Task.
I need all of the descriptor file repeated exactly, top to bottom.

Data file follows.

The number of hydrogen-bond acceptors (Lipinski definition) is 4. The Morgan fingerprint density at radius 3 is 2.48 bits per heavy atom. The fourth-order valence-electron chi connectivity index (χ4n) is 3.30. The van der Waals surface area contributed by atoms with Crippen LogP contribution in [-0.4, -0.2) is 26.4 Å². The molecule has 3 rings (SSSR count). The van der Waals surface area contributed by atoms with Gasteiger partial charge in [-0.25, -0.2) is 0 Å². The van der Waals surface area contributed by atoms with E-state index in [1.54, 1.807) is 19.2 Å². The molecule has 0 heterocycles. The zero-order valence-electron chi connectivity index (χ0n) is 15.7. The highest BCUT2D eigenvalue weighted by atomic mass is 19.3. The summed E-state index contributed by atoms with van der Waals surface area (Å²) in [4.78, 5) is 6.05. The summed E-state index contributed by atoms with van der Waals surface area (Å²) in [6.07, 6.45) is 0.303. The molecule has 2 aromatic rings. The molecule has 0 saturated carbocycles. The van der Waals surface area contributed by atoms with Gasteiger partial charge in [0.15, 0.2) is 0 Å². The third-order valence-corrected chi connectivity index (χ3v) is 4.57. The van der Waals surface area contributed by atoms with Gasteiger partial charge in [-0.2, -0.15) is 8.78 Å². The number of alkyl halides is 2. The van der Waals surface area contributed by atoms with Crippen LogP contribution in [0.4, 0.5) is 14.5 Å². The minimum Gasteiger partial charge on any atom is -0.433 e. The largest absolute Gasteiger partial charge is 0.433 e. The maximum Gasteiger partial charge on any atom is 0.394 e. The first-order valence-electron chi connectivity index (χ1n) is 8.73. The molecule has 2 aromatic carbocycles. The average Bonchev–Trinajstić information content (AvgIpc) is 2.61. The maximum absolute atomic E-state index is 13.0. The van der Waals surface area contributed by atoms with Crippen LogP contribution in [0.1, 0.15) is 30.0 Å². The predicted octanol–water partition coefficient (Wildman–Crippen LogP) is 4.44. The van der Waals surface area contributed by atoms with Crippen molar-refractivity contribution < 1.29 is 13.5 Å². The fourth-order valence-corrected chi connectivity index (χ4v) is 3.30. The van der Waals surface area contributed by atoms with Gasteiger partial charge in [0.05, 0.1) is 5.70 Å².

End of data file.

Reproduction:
The number of hydrogen-bond acceptors (Lipinski definition) is 4. The Morgan fingerprint density at radius 3 is 2.48 bits per heavy atom. The fourth-order valence-electron chi connectivity index (χ4n) is 3.30. The van der Waals surface area contributed by atoms with Crippen LogP contribution in [-0.4, -0.2) is 26.4 Å². The molecule has 3 rings (SSSR count). The van der Waals surface area contributed by atoms with Gasteiger partial charge in [-0.25, -0.2) is 0 Å². The van der Waals surface area contributed by atoms with E-state index in [1.54, 1.807) is 19.2 Å². The molecule has 0 heterocycles. The zero-order valence-electron chi connectivity index (χ0n) is 15.7. The highest BCUT2D eigenvalue weighted by atomic mass is 19.3. The summed E-state index contributed by atoms with van der Waals surface area (Å²) in [4.78, 5) is 6.05. The summed E-state index contributed by atoms with van der Waals surface area (Å²) in [6.07, 6.45) is 0.303. The molecule has 2 aromatic rings. The molecule has 0 saturated carbocycles. The van der Waals surface area contributed by atoms with Gasteiger partial charge in [0.15, 0.2) is 0 Å². The third-order valence-corrected chi connectivity index (χ3v) is 4.57. The van der Waals surface area contributed by atoms with Gasteiger partial charge in [-0.2, -0.15) is 8.78 Å². The number of alkyl halides is 2. The van der Waals surface area contributed by atoms with Crippen LogP contribution in [0.4, 0.5) is 14.5 Å². The minimum Gasteiger partial charge on any atom is -0.433 e. The largest absolute Gasteiger partial charge is 0.433 e. The maximum Gasteiger partial charge on any atom is 0.394 e. The first-order valence-electron chi connectivity index (χ1n) is 8.73. The molecule has 2 aromatic carbocycles. The average Bonchev–Trinajstić information content (AvgIpc) is 2.61. The maximum absolute atomic E-state index is 13.0. The van der Waals surface area contributed by atoms with Crippen LogP contribution in [0.1, 0.15) is 30.0 Å². The predicted octanol–water partition coefficient (Wildman–Crippen LogP) is 4.44. The van der Waals surface area contributed by atoms with Crippen molar-refractivity contribution < 1.29 is 13.5 Å². The fourth-order valence-corrected chi connectivity index (χ4v) is 3.30. The van der Waals surface area contributed by atoms with Gasteiger partial charge in [0.05, 0.1) is 5.70 Å².